Aristotle Book 3 Analysis

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This essay is an analysis and summary of Book III of 4th century Greek philosopher

Aristotle's Politics, a work that concerns government in human society as well as other topics

such as human relations and rights.

Book III is largely about which type of people can and can't be citizens of a city, with

other focuses including the different classifications of monarchy. The definition of citizenship has

changed over time to be applied to any person who is legally resides within a country. This may

include other rights such as the right to vote if the country is a democracy or the right to property,

but the basic definition is just a person who lives somewhere legally. Aristotle discusses what a

state is in the beginning of Book …show more content…

Aristotle doesn't define a citizen in this way because he says that slaves can also live in a

place with a citizen, which already shows that his definition of citizen excludes some sort of

people group, which already clashes with the current definition of the word. He adds another

perimeter around which people can't and can be full citizens, the perimeter being age. He says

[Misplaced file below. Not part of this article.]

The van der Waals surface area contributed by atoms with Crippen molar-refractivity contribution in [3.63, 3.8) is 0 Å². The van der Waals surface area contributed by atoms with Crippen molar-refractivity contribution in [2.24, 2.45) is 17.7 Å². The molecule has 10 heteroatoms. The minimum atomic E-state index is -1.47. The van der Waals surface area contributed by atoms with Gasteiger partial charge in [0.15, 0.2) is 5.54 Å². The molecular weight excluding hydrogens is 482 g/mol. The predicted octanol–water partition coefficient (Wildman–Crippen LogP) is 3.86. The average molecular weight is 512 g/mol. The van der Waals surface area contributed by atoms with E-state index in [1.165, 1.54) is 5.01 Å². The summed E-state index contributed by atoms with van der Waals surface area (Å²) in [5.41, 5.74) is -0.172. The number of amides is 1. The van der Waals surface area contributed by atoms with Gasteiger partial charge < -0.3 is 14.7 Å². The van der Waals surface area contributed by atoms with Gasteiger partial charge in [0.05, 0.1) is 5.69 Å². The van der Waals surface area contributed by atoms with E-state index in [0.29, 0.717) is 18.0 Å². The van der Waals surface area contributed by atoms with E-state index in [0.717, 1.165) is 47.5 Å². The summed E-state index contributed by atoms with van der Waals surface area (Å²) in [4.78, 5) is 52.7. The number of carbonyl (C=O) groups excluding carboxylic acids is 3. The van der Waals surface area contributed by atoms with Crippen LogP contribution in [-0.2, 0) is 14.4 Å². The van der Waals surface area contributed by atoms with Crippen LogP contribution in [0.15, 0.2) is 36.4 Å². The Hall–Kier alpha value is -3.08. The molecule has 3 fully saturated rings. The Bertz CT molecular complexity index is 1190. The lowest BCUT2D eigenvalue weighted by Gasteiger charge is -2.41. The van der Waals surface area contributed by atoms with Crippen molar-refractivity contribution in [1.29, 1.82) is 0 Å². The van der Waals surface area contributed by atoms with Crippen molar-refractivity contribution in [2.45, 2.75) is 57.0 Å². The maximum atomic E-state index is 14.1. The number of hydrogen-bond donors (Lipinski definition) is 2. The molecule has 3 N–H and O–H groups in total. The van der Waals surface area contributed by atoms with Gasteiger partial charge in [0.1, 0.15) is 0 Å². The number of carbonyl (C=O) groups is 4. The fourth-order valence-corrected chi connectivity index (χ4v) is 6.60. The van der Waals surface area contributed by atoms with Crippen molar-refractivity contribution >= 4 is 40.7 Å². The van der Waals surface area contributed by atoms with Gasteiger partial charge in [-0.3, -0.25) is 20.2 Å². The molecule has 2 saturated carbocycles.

that people who are too young and people who are too old cannot be citizens entirely, only in

the sense that they qualify to be citizens. Aristotle states that "a state is a body of citizens

sufficing for the purpose of life."

In Part II, Aristotle discusses how lineage is important in relation to citizenship.

He writes that a citizen is defined by their ancestors being citizens. He seems to be not

entirely convinced that this is a good definition because he does add that this can't always

be true because some people are the first inhabitants of a city or some people join a city after a

revolution. However, he definitely prefers this definition to the one given earlier.

"This is a better definition than the other." He also discusses a citizen being defined by his rule

or holding of an …show more content…

Aristotle doesn't believe that all men are citizens like we do, so there is a distinction to

be had here. He makes a comparison of sailors to citizens, because each has a job and must

employ teamwork to accomplish their goals. The two are similar in many ways. They have a

common goal, "the salvation of the community." Aristotle writes that the community is the

constitution, therefore the virtue of a citizen has to be as virtuous as the constitution, or in other

words, a citizen must follow the constitution well if he is to be a proper citizen. He asks if a

city can be entirely good. If everyone in the city is a virtuously good citizen then the city can be 

good, but obviously that is not nearly possible. Here Aristotle is arguing that in order for

anything to be good, all parts of it must be good, or "one bad apple can spoil the whole barrel".

He also makes a distinction between the good man and the good citizen, since the obligations of

a citizen and a man are much different, the citizen's job being the rule of the men in his city.

He further draws a line in the sand between the citizen and the common person, stating that in

some places, certain lower classes are not even allowed to participate in politics. He says

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